I saw friend-of-a-friend, podcast host, and memory expert Jim Kwik speak this morning. He mentioned a concept related to inner monologue: one’s dominant question.
He talks about it more on his podcast, but briefly, the concept relates to our inner monologue — the voice running nonstop in our heads. I’ve written on inner monologue, including an exercise to help make you aware of yours:
- The Most Effective Self-Awareness Exercise I Know
- A catalog of inner monologue thoughts
- Some “The most helpful self-awareness exercise” comments
- Some self-talk you’ll recognize, to improve your self-awareness
If you haven’t done the exercise, I recommend it. I call it the most effective self-awareness exercise I know for a reason, and I know a lot of them.
You’ll find that your inner monologue repeats itself a lot — on the minute level, hour level, day level, and year level. Jim suggests that much of your inner monologue is driven by answering questions and one most of all — your dominant question.
He gave a couple examples. One woman’s was
“How do I get people to like me?”
You can imagine how she lives her life. He worked with Will Smith, who said his was
“How do I make this moment the most amazing I can?”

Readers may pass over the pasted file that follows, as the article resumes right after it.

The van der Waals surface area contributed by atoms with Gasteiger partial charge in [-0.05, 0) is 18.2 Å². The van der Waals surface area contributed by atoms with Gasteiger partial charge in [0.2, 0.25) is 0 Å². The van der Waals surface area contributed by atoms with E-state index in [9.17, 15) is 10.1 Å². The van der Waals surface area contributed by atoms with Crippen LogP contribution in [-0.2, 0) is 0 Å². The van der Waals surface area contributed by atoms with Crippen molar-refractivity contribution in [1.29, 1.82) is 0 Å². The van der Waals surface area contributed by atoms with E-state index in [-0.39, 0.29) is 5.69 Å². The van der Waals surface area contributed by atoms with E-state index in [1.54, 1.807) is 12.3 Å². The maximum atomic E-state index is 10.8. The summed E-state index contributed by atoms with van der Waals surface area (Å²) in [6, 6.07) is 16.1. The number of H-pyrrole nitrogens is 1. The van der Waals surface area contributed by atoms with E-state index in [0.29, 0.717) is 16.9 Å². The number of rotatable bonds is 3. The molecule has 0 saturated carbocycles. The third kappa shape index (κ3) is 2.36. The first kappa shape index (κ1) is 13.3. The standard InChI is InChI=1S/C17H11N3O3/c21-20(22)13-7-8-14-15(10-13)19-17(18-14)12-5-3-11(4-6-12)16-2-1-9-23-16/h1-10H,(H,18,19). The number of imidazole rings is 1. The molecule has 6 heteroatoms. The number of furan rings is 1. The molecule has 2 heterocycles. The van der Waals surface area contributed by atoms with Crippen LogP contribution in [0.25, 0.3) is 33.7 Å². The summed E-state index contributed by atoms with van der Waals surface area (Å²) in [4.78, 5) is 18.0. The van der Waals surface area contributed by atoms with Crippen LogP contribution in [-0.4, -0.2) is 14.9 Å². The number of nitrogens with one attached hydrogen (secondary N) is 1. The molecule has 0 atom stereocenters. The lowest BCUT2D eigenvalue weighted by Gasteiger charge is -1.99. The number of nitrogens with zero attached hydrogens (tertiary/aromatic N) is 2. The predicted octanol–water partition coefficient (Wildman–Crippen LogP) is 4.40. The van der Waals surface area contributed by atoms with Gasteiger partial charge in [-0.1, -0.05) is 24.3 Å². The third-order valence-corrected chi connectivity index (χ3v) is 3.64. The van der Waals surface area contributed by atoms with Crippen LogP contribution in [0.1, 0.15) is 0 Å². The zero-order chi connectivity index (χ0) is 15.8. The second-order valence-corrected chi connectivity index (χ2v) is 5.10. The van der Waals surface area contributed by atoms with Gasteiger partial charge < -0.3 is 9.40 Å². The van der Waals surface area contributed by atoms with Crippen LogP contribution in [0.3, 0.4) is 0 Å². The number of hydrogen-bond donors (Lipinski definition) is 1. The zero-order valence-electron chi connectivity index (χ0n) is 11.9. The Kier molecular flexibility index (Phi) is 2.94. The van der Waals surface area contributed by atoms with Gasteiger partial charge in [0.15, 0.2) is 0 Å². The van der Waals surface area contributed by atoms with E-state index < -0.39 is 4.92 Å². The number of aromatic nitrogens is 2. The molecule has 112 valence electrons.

or something like that. You can imagine how Will lives his life as a result. Probably more amazing than the woman’s. You might wonder if that drive helped create his career.
Knowing yours can explain a lot. I’ve reflected on it less than a day, so I may change mine, but the thought that came to mind first was
“How do I do this?”
which suggested I often try to figure out how to put things into action and how to figure out how things work. The question has driven my action on leading people to enjoy acting on their environmental values, given the mess we’re in and the limited time to fix it.
I’ll pay attention to my inner monologue, see if other questions seem as prominent, and update.
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